In art class our Sierpinski triangles, that we had made the day before, became three dimensional one of a kind sculptures! We noticed that the paper caught the light in really beautiful ways and so we began to design unique lamp shades using our marbled paper and the texture of the Sierpinski triangle.  So in order to add our own individual personalities to these fractal lamp shades everyone took their own steps to alter their designs: making constellational cut outs, layering, cutting out more shapes, attaching geometric solids, and more. And some of us simply spent time as designers, imagining and working through different ideas on our own as well as with our classmates.  

We learned about and started practicing our pair-programming techniques in computer science, where one of the students served as the driver and the other a navigator. This way we get to share ideas and come up with creative solutions together; when more of these brilliant computer scientist/artist/mathematicians are working together, the more amazing the solutions can become. Then we did a fun exercise where each person in the class said a line of code as we tried to write a program together. Additionally, we learned about creating functions in the code tab to make each button have only one function controlling it. This makes it easier to edit our program!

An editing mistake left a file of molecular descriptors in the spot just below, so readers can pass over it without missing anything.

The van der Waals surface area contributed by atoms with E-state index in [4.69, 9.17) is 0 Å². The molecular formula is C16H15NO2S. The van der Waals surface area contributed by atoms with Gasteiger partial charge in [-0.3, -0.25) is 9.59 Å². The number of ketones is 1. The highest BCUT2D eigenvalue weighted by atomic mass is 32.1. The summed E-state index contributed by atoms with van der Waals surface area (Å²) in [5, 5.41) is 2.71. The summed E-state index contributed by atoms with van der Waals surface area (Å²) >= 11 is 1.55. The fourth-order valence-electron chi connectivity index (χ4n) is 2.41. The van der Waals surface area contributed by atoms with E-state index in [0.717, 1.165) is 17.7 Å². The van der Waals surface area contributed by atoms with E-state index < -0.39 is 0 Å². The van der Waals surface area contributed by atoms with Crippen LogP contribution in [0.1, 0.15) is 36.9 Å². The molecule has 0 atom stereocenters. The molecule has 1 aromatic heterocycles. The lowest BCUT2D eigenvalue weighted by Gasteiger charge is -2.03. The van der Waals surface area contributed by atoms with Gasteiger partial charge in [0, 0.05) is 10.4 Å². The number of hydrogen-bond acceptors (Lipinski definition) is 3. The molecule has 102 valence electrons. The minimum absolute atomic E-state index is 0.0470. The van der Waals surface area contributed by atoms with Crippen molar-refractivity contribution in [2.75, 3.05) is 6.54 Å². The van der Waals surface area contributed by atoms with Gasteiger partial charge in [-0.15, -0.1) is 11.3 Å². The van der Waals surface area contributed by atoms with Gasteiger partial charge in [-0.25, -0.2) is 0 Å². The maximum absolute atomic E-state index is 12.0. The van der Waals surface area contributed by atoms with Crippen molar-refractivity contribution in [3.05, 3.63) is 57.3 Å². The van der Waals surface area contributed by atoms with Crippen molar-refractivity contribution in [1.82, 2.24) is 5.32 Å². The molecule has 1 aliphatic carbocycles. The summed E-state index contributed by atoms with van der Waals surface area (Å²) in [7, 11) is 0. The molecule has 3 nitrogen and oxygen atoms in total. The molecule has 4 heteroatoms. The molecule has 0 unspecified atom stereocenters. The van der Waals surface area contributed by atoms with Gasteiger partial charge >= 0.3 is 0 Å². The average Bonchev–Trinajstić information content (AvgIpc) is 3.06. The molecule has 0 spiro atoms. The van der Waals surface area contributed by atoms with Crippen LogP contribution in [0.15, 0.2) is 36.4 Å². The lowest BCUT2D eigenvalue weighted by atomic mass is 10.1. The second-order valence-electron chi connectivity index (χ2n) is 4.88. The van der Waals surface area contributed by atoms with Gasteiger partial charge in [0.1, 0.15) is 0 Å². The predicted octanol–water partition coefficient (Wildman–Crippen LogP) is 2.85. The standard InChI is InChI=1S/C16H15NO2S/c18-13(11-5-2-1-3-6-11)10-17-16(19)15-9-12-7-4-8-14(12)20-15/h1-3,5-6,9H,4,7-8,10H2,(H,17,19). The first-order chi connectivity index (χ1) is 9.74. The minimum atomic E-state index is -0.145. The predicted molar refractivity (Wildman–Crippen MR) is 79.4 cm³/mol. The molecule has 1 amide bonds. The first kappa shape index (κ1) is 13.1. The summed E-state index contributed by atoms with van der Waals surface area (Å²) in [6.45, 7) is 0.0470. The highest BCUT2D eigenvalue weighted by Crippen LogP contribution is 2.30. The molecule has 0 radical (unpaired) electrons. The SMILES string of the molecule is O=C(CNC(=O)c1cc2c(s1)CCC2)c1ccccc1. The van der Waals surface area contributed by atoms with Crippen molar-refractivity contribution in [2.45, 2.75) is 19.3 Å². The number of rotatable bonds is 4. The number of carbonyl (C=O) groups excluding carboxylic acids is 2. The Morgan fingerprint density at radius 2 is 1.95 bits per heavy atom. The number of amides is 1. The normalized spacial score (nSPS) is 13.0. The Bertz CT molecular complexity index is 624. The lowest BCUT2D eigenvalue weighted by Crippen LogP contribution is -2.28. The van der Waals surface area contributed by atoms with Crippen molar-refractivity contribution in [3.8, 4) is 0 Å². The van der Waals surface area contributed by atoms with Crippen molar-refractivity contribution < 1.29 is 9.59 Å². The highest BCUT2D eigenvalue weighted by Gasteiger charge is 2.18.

After a rousing game of blob tag, following lunch, these mathematicians split into three groups: some of us went to play a game entitled Staying Rational in the Infinite Hotel, some went to continue to explore the mysteries of the Rubik’s cube, and others went to learn about tessellations and create some beautiful and fascinating tessellation artwork.

We finished our day as we normally do with a rousing game of Bard Math Circle CAMP Jeopardy. Today the game was very similar to the day before, but we added the excitement of prizes! Origami paper was handed out as a prize that the students could use to create the intricate origami designs that we have learned during camp. Everyone went home happy: with a smile, some origami paper, and some new knowledge about math!

-Meagan (as normal with help from other lovely Math CAMP friends)

(Photo of Sierpinski's triangle courtesy of